# Many qubits and entangled states

In quantum computing, the idea of many qubits and entangled states describes the interaction and information sharing between more than two quantum bits (qubits). A quantum bit, or qubit, is a unit of quantum information that may simultaneously take on the values 0 and 1, among others, in the classical world. Entanglement between two qubits means that their states are mutually reliant and cannot be described separately. As a quantum phenomenon, entanglement allows quantum computing to accomplish goals that would be impossible or inefficient for classical computing.

Here are a few functions that can be performed on multiple qubits:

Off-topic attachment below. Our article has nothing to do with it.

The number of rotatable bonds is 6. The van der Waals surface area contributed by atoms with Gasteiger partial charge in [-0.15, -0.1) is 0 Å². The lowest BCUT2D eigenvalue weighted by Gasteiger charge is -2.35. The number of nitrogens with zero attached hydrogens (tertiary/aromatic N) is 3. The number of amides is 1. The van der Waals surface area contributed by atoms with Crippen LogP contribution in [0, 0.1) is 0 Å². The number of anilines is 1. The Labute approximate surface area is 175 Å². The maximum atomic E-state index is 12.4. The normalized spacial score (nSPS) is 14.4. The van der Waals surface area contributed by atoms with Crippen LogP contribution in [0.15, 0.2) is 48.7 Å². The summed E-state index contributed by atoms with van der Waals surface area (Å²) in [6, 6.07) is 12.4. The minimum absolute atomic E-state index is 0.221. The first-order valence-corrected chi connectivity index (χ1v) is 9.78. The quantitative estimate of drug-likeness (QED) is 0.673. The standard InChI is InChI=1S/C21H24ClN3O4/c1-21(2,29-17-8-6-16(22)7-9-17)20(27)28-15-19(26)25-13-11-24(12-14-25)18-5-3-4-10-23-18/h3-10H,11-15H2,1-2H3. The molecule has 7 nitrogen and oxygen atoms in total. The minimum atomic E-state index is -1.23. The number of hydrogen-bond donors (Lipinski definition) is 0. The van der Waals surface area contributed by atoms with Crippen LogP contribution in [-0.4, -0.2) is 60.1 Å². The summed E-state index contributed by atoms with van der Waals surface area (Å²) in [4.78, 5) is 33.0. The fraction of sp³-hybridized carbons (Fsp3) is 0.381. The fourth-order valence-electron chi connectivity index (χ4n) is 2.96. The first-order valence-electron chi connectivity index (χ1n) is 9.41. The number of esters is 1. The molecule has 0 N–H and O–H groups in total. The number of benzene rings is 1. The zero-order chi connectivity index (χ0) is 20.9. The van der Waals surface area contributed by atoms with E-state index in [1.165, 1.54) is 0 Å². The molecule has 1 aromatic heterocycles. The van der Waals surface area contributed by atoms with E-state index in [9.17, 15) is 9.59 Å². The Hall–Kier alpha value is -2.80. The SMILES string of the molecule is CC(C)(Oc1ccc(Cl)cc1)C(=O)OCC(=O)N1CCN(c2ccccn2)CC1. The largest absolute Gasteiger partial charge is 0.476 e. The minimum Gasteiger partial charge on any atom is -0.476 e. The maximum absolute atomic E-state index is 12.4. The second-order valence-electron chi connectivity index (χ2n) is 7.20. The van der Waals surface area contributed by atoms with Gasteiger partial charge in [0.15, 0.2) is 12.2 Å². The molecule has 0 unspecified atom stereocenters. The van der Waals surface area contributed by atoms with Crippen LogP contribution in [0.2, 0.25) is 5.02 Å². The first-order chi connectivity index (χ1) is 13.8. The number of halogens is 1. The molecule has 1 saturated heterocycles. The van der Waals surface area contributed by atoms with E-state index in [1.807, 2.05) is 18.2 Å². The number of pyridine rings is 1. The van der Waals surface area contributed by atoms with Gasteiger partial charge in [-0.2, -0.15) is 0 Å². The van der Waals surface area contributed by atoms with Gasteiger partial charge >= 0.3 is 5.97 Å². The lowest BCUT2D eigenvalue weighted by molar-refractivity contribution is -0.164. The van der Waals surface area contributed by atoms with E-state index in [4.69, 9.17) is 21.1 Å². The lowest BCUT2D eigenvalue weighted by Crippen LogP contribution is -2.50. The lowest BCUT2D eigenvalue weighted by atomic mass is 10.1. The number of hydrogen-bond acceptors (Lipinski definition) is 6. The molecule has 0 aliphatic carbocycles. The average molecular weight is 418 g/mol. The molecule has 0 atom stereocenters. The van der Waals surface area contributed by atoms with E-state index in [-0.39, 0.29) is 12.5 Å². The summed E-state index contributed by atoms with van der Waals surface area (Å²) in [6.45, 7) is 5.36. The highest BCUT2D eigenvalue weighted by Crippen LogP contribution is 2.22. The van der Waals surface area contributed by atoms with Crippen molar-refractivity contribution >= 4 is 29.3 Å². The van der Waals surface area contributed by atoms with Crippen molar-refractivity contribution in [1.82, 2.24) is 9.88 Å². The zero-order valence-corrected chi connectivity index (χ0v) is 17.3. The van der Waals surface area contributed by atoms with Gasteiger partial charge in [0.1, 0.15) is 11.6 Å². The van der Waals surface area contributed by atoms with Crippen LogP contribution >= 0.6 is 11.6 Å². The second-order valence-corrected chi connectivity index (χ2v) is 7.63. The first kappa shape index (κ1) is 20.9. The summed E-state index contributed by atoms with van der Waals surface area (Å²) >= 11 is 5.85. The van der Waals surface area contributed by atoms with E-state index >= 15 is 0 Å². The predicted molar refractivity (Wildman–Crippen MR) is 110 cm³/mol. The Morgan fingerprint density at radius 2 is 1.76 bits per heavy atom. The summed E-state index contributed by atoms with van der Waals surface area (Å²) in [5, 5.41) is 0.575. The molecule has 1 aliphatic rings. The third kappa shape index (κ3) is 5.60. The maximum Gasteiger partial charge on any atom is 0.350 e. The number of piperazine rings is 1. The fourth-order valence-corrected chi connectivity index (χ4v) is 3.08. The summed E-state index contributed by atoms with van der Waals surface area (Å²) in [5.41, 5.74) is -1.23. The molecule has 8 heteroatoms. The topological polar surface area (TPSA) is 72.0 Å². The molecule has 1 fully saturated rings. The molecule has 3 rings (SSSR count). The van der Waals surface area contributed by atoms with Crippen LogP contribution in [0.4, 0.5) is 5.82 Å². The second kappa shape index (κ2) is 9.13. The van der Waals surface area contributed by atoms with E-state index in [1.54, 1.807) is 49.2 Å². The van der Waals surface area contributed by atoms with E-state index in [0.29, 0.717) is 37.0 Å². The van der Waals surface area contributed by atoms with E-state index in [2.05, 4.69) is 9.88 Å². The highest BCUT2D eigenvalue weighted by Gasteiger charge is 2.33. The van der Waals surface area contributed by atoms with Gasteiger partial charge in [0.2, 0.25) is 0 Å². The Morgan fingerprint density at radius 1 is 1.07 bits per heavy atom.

Mathematically, two qubits may be combined into a four-dimensional vector that describes their combined state through the tensor product. Logic gates that operate on one or more qubits are called quantum gates, and examples include the CNOT gate, which flips the state of one qubit based on the state of another. We can execute computations on numerous qubits using quantum circuits, which are sequences of quantum gates. By use of a coupler device, such as a superconducting flux qutrit, the quantum state of one kind of qubit may be transferred to another type of qubit, such as from a single-photon state qubit to a coherent-state qubit. Due of their ability to facilitate parallel processing, interference, and error correction, quantum computers cannot function without several qubits and entangled states. They also pave the way for useful technologies like quantum cryptography, teleportation, and measurement equipment.